Stooping down in order to retrieve a cigarette butt from the desert floor might not appear to be a liberating act — especially if it is someone else's cigarette butt. But giving and receiving soulful gifts, many of them imparted by strangers, has a way of making people feel that they belong to Black Rock City as participants, as members of a culture that we share. Pack it in and Pack it out and Leave No Trace are slogans. But veteran participants internalize these values as a form of radical responsibility. They are self-expressive, self-reliant, self-policing: self-aware. They create art and respect the art of others. They volunteer as greeters, Lamplighters, Rangers, recyclers, and theme campers. The leave their campsites as they found them: completely bare, without a single lasting trace that they were there. They freely do these things, few of which are typically considered fun, not because of rules and regulations that deprive them of their liberties. They act this way because of who they are.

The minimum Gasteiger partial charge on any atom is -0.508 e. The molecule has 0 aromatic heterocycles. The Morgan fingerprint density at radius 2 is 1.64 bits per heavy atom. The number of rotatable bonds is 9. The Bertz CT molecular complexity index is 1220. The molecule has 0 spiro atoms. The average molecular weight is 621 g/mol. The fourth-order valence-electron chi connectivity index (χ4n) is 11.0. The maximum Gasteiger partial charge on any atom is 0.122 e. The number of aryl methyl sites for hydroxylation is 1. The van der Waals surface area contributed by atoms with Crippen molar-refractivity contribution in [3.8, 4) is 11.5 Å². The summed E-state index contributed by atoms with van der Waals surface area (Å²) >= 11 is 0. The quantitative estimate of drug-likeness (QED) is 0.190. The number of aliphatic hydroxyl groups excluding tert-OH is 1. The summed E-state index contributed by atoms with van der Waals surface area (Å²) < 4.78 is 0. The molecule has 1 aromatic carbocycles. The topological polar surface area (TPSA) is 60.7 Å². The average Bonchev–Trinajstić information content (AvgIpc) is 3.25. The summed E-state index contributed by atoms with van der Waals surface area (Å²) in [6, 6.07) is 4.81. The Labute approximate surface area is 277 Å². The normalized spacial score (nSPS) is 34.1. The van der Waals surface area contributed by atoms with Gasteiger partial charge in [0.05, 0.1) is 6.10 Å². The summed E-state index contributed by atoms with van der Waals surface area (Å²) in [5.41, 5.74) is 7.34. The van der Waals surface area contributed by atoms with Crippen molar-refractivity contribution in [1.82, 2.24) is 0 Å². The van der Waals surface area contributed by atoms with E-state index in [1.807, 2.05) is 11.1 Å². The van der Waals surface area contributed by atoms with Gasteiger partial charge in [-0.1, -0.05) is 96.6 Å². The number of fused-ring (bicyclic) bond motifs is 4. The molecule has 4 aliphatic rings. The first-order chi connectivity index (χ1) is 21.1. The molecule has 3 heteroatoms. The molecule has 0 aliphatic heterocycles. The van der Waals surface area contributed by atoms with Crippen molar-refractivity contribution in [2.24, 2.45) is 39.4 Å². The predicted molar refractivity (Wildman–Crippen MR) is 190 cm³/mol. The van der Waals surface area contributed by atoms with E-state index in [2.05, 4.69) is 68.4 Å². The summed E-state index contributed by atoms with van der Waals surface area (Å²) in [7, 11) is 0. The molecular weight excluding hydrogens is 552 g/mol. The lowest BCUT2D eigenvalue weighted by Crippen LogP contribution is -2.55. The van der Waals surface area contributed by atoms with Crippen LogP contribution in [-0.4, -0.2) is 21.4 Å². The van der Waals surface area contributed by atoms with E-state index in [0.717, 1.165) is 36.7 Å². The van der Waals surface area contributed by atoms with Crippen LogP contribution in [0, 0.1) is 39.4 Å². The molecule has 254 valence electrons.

In fact, the central lesson freedom teaches us can also be applied, in one essential way, to veteran participants. It has become a common pastime in some circles, almost a convention, to complain about the newbies. They gawk and act like tourists and do not seem to participate, it's said. Oldbies sometimes feel that such incongruous behaviors are a blight on the event. Were it not for newbies or for irritating music, were it not for traffic waits at Exodus or inconvenient crowds — were it not, in other words, for circumstances that they can't control — they could perfect their liberty and thus be free. They forget that if they listened to the radio they would receive reports about the traffic flow. They forget that in a world so vast and various as Black Rock City, one can usually escape whatever might annoy one. But, most importantly, they manage to forget the lesson Dickey learned. If they would only cross the street, open their hearts, and share with a newcomer, a stranger, what Burning Man has meant to them, they could turn liberty into freedom.